Americans throw away enough food every year to fill 730 NFL football stadiums, according to “American Wasteland” by Jonathan Bloom. Food waste has been steadily increasing in the United States over the past century. A research study published in Plos reports that food waste has increased by 50 percent since 1974. A lot of perfectly viable fresh produce is discarded, because it doesn’t meet the strict aesthetic standards that have become normalized in American dining culture, and this practice is a large contributor to food waste.
Tisch freshman Cam Tejada expressed her disappointment concerning food waste.
“With all the homeless people living in New York, it’s really disappointing to see resources going to waste,” Tejada said.
The Natural Resources Defense Council reports that Americans throw away 40 percent of the food produced in the United States.
We often base our diet on what we see. Before anything else, we look at our food to decide whether it’s worth eating. From Instagram accounts dedicated solely to aesthetically pleasing foods to Facebook feeds drowning in Tasty videos, food has become just as appearance-based as anything else in our lives.
Students can minimize food waste by being more open to eating fruits and vegetables that may not be the most aesthetically pleasing but have the same nutritional contents as any other fruit or vegetable.
Steinhardt freshman Amelia Murray thinks that people are simply greedy.
“I think that the amount of food we buy is so disproportionate to the amount of food we eat, which makes the amount of resources we’re using unsustainable,” Murray said.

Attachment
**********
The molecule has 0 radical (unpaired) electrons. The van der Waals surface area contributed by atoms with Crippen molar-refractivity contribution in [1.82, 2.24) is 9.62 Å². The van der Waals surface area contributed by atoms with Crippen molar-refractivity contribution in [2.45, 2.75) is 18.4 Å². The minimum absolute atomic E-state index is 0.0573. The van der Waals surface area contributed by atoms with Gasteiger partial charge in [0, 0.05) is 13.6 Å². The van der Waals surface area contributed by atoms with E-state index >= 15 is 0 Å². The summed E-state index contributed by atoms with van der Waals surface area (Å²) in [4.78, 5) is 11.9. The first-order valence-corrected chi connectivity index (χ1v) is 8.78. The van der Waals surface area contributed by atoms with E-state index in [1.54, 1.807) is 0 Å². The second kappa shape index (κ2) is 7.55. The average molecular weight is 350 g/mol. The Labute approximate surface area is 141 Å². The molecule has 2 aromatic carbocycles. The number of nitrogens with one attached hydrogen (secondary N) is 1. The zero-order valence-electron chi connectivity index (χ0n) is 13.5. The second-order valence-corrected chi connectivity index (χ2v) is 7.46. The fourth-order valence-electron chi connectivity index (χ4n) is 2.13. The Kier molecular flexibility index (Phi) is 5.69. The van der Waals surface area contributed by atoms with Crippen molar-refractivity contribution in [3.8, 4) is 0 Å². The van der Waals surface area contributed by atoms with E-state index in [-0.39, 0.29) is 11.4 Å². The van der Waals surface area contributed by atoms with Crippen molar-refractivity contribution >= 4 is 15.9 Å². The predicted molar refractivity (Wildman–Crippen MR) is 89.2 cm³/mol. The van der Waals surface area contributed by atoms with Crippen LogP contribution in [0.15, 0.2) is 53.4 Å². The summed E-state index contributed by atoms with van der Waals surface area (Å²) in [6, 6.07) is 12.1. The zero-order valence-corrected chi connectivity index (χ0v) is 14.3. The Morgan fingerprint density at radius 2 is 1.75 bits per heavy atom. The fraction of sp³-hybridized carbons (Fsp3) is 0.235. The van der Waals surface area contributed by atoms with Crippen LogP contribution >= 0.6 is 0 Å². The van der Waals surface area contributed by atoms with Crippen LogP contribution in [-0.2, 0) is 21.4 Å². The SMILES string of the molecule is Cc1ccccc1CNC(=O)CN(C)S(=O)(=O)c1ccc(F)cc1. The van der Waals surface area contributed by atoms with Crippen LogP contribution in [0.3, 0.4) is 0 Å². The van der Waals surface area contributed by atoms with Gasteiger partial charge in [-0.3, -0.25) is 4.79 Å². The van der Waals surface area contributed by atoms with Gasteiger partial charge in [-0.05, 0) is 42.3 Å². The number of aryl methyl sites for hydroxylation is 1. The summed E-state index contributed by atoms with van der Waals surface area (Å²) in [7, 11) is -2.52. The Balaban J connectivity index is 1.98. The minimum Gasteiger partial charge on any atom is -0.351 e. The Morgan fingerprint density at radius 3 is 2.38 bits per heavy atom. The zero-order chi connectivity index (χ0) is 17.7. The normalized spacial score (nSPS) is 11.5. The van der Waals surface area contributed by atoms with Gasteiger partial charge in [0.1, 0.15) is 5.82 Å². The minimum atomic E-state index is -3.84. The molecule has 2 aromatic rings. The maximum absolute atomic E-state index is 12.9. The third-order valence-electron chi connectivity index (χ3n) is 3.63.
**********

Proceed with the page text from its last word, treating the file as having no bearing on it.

An important problem concerning food waste is the huge amounts of food from restaurants that are thrown out. A lot of food from retailers and restaurants is thrown away instead of donated. This is because it actually costs money to do that. Companies must box, store and ship anything they donate on their own time. It’s much less expensive to just throw extra food away, and companies cannot be blamed for being profit-driven.
This issue lies within the policies in place that make it difficult for businesses to donate extra food if they want to. Students can help by signing petitions and working for legislation reform that changes these economic hindrances on donating food.
CAS freshman Izzy Stein thinks that this gross wasteage of food is obnoxious.
“That kind of waste comes down to laziness,” Stein said. “Sure, it’s more expensive but in the long run it seems worthwhile.”
This practice has a huge environmental impact. Uneaten produce collects in landfills and produces massive amounts of methane, a gas about 20 times as potent as carbon dioxide at trapping heat in the atmosphere, according to MSNBC.
A company that can help students decrease their food waste is BuffetGo. The company aims to eliminate food waste by giving users the opportunity to eat the leftovers from buffets for a cheap price. Food that is still good can stop being thrown into the trash, and people can get a full meal for a cheap price.
Hunger and poverty are pressing issues around the world, and food waste is a growing problem in the United States. Thankfully NYU prioritizes food and water conservation and works toward the amelioration of extraneous waste.
A version of this article appeared in the Monday, March 27 print edition. Email Kate Holland at [email protected]